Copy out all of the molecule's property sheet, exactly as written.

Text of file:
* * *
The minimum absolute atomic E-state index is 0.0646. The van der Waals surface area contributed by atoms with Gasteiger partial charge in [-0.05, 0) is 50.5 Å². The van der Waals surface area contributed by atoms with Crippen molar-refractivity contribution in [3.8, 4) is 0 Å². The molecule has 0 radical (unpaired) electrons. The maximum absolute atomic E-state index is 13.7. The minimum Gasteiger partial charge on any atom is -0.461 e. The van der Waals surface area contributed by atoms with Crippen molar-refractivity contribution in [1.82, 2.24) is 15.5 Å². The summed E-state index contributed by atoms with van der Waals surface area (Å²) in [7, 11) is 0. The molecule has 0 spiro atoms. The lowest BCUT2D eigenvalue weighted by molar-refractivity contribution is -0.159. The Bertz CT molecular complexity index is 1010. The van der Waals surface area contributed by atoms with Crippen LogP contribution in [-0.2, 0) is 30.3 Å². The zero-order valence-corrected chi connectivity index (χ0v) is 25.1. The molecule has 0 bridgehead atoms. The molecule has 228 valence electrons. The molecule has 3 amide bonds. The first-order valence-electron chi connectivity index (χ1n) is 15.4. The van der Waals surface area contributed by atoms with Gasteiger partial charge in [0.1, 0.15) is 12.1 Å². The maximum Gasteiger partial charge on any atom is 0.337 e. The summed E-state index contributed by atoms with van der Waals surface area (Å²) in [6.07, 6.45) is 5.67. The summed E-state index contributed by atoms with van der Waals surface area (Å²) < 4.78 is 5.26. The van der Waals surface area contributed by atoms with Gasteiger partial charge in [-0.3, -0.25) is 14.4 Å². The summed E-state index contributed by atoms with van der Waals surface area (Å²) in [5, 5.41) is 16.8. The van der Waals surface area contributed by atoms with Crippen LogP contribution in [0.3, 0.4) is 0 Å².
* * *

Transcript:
The minimum absolute atomic E-state index is 0.0646. The van der Waals surface area contributed by atoms with Gasteiger partial charge in [-0.05, 0) is 50.5 Å². The van der Waals surface area contributed by atoms with Crippen molar-refractivity contribution in [3.8, 4) is 0 Å². The molecule has 0 radical (unpaired) electrons. The maximum absolute atomic E-state index is 13.7. The minimum Gasteiger partial charge on any atom is -0.461 e. The van der Waals surface area contributed by atoms with Crippen molar-refractivity contribution in [1.82, 2.24) is 15.5 Å². The summed E-state index contributed by atoms with van der Waals surface area (Å²) in [7, 11) is 0. The molecule has 0 spiro atoms. The lowest BCUT2D eigenvalue weighted by molar-refractivity contribution is -0.159. The Bertz CT molecular complexity index is 1010. The van der Waals surface area contributed by atoms with Crippen LogP contribution in [-0.2, 0) is 30.3 Å². The zero-order valence-corrected chi connectivity index (χ0v) is 25.1. The molecule has 0 bridgehead atoms. The molecule has 228 valence electrons. The molecule has 3 amide bonds. The first-order valence-electron chi connectivity index (χ1n) is 15.4. The van der Waals surface area contributed by atoms with Gasteiger partial charge in [0.1, 0.15) is 12.1 Å². The maximum Gasteiger partial charge on any atom is 0.337 e. The summed E-state index contributed by atoms with van der Waals surface area (Å²) in [6.07, 6.45) is 5.67. The summed E-state index contributed by atoms with van der Waals surface area (Å²) < 4.78 is 5.26. The van der Waals surface area contributed by atoms with Gasteiger partial charge in [-0.3, -0.25) is 14.4 Å². The summed E-state index contributed by atoms with van der Waals surface area (Å²) in [5, 5.41) is 16.8. The van der Waals surface area contributed by atoms with Crippen LogP contribution in [0.3, 0.4) is 0 Å².